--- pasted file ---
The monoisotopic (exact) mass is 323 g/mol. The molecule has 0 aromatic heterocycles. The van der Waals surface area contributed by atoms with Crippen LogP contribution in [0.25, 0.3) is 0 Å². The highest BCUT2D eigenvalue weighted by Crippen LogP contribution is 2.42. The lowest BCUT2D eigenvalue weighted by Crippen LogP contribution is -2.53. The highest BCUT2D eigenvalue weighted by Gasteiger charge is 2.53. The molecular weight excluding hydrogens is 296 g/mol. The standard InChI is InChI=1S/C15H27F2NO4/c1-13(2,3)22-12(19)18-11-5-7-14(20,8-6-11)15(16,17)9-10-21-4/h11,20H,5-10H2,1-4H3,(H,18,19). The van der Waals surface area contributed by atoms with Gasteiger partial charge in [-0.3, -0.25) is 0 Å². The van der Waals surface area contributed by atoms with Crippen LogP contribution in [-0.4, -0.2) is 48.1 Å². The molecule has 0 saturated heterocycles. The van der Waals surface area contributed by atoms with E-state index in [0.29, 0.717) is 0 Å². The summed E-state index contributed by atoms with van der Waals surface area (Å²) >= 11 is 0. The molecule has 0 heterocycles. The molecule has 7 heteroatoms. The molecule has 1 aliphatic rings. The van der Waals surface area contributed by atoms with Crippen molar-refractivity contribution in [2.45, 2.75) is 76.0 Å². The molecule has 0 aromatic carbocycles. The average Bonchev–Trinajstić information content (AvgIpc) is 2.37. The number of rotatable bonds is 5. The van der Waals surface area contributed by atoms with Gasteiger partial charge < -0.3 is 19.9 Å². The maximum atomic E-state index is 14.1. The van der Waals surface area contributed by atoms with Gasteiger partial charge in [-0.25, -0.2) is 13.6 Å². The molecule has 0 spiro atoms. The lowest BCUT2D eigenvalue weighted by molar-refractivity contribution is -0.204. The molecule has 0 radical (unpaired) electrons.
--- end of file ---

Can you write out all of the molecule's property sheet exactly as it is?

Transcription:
The monoisotopic (exact) mass is 323 g/mol. The molecule has 0 aromatic heterocycles. The van der Waals surface area contributed by atoms with Crippen LogP contribution in [0.25, 0.3) is 0 Å². The highest BCUT2D eigenvalue weighted by Crippen LogP contribution is 2.42. The lowest BCUT2D eigenvalue weighted by Crippen LogP contribution is -2.53. The highest BCUT2D eigenvalue weighted by Gasteiger charge is 2.53. The molecular weight excluding hydrogens is 296 g/mol. The standard InChI is InChI=1S/C15H27F2NO4/c1-13(2,3)22-12(19)18-11-5-7-14(20,8-6-11)15(16,17)9-10-21-4/h11,20H,5-10H2,1-4H3,(H,18,19). The van der Waals surface area contributed by atoms with Gasteiger partial charge in [-0.3, -0.25) is 0 Å². The van der Waals surface area contributed by atoms with Crippen LogP contribution in [-0.4, -0.2) is 48.1 Å². The molecule has 0 saturated heterocycles. The van der Waals surface area contributed by atoms with E-state index in [0.29, 0.717) is 0 Å². The summed E-state index contributed by atoms with van der Waals surface area (Å²) >= 11 is 0. The molecule has 0 heterocycles. The molecule has 7 heteroatoms. The molecule has 1 aliphatic rings. The van der Waals surface area contributed by atoms with Crippen molar-refractivity contribution in [2.45, 2.75) is 76.0 Å². The molecule has 0 aromatic carbocycles. The average Bonchev–Trinajstić information content (AvgIpc) is 2.37. The number of rotatable bonds is 5. The van der Waals surface area contributed by atoms with Gasteiger partial charge < -0.3 is 19.9 Å². The maximum atomic E-state index is 14.1. The van der Waals surface area contributed by atoms with Gasteiger partial charge in [-0.25, -0.2) is 13.6 Å². The molecule has 0 spiro atoms. The lowest BCUT2D eigenvalue weighted by molar-refractivity contribution is -0.204. The molecule has 0 radical (unpaired) electrons.